Pep Guardiola, Fabio Capello and Harry Redknapp are on the official shortlist for the job of next Russia coach, the country's Football Association announced on Tuesday.
The post became vacant after Dick Advocaat stepped down in the wake of Russia's humiliating Euro 2012 group stage exit.
The names published on the Russian Football Union website are: former Inter and Liverpool manager Rafael Benitez; Athletic Bilbao coach Marcelo Bielsa; former Russia coach Valery Gazzaev; former Barcelona coach Guardiola; former England boss Capello; former Dynamo Moscow coach Andrei Kobelev; former Anzhi Makhachkala coach Yuri Krasnozhan; former Italy coach Marcello Lippi; former Cameroon coach Valery Nepomnyashchy; under-21 coach Nikolai Pisarev; former Tottenham Hotspur coach Harry Redknapp and Dynamo Kiev coach Yury Syomin.
Russia's sports minister Vitaly Mutko vowed last week to settle on a coach by July 21.
Five of the 13 - Guardiola, Capello, Redknapp, Benitez, and Nepomnyashchy - are currently free agents.
Guardiola, 41, stepped down as Barcelona coach in June after winning 14 titles in four years at the Camp Nou.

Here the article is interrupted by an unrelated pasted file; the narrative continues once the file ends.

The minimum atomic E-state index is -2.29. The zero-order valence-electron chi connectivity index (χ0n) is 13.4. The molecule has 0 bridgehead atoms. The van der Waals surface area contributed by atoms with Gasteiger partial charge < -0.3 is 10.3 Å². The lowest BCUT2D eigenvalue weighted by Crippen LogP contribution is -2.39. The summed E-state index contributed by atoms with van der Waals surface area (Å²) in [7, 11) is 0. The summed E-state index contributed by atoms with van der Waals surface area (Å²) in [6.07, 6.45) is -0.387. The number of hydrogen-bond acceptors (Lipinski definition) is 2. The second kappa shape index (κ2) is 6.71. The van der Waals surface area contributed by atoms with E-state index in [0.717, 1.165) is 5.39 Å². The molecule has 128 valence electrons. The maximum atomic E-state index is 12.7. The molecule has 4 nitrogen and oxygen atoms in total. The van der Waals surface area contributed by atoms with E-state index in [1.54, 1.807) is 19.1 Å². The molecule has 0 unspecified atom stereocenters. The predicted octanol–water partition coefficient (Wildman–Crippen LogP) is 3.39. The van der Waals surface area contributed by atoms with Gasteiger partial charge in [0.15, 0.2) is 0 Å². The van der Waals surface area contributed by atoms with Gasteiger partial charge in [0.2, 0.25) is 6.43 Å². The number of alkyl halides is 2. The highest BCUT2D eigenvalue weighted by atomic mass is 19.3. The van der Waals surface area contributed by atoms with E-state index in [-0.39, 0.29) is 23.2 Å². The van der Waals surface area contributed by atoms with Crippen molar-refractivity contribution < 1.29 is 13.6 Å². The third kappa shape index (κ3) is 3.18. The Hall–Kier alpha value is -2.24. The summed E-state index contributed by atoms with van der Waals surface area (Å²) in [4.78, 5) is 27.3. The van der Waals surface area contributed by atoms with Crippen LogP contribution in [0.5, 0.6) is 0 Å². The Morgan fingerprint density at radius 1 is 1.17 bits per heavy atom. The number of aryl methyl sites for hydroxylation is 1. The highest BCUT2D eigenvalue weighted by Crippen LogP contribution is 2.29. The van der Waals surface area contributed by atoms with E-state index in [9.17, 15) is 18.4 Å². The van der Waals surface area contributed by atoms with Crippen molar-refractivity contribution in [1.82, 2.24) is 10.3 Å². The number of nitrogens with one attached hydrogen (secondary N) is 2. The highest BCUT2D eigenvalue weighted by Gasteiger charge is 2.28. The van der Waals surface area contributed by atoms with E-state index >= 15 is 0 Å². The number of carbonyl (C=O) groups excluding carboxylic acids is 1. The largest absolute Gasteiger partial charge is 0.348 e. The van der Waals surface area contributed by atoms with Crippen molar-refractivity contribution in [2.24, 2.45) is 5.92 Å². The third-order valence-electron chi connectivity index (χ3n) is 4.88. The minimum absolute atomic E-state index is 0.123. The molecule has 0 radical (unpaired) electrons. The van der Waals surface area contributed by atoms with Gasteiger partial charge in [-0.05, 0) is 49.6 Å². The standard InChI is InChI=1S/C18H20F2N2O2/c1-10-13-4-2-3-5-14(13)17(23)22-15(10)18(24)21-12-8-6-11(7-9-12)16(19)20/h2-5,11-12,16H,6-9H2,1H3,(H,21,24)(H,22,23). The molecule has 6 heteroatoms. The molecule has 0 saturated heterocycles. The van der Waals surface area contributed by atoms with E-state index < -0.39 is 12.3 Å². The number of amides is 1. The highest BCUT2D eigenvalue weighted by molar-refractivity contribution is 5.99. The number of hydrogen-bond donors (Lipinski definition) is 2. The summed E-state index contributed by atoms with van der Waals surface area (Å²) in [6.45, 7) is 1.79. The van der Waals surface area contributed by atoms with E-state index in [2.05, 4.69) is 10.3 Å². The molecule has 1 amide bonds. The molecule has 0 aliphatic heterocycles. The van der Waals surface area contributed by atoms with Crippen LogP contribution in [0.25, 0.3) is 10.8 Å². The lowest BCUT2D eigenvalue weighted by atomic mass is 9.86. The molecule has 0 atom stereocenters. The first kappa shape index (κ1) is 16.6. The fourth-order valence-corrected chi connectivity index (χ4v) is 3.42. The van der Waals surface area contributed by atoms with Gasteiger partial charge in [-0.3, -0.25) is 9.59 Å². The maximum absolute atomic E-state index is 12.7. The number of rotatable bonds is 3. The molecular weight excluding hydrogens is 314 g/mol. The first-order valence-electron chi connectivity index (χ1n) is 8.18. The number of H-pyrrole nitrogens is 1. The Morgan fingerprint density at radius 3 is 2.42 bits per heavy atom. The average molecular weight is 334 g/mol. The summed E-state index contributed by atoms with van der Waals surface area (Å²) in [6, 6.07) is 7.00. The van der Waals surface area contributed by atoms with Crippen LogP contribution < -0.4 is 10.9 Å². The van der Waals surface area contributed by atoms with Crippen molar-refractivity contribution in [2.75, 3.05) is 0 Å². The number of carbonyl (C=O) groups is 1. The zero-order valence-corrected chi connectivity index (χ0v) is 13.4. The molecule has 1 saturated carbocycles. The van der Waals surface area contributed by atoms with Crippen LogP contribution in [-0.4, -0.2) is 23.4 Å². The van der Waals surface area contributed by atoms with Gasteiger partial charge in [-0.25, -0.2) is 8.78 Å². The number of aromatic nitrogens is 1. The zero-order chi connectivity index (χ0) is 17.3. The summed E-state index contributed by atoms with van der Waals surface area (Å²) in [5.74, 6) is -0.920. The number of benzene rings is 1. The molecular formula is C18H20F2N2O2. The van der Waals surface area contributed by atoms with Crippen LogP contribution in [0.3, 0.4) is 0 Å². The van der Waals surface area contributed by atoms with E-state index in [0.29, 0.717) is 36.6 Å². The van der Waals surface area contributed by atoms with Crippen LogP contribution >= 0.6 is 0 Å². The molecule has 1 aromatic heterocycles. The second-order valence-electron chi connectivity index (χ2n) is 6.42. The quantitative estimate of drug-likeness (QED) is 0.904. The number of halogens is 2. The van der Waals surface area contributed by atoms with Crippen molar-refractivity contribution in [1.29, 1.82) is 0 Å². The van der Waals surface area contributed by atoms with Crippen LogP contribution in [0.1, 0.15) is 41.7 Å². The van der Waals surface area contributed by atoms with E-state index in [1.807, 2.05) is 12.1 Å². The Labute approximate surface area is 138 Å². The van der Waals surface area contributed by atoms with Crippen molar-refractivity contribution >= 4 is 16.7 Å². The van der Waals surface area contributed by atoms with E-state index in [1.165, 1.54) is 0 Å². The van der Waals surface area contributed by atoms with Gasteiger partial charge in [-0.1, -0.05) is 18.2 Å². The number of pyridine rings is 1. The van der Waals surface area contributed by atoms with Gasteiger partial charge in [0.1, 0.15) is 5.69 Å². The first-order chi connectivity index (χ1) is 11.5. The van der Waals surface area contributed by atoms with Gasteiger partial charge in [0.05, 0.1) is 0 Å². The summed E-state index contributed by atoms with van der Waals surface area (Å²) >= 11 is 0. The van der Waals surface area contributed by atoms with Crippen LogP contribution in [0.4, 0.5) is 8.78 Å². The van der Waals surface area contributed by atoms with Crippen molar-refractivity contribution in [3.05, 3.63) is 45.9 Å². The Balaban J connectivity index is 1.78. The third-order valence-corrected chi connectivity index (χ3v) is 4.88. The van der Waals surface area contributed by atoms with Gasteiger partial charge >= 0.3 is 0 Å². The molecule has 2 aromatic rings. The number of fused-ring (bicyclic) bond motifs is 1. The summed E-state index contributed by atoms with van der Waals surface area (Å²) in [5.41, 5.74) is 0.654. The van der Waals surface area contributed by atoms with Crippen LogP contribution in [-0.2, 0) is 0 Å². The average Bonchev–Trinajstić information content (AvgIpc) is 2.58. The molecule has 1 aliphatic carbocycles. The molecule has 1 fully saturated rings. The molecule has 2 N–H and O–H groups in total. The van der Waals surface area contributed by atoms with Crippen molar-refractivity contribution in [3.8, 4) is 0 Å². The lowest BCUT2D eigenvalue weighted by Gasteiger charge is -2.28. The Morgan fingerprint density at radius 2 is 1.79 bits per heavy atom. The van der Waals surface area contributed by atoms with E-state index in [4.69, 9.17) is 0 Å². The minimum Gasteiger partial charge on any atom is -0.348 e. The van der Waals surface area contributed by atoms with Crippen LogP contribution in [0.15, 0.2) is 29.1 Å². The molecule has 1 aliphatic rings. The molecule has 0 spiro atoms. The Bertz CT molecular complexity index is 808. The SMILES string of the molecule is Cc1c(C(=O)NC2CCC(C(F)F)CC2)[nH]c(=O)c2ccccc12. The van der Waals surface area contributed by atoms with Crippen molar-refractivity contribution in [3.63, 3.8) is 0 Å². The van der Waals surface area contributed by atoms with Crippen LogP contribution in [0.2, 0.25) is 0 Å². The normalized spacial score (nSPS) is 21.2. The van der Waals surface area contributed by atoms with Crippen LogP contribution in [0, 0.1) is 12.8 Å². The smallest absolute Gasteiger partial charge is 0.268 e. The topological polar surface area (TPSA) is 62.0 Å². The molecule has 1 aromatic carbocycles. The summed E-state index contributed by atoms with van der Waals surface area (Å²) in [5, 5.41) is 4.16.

Sixty-six-year-old Capello resigned from the England job in February in protest at the English FA stripping John Terry of the captaincy.
Redknapp, 65, left Spurs last month after losing out on the England post to Roy Hodgson and subsequent talks on a new contract at White Hart Lane collapsed.
Benitez has been out of work since December 2010, when he was fired by Inter Milan after a string of poor results.
Of the other foreign candidates, Bielsa, considered one of Europe's most innovative coaches, recently indicated he would stay with Bilbao, where his contract expires in
Lippi, 64, won the 2006 World Cup with Italy and ended his second stint with the national side in 2010. He started coaching again this year in China, taking over at Super League side Guangzhou Evergrande in May.
Of the Russian options, meanwhile, Gazzaev might be seen as the strongest candidate.
The 57-year-old took CSKA Moscow to the UEFA Cup in 2005, the first European silverware won by any Russian team, and took four Russian league titles.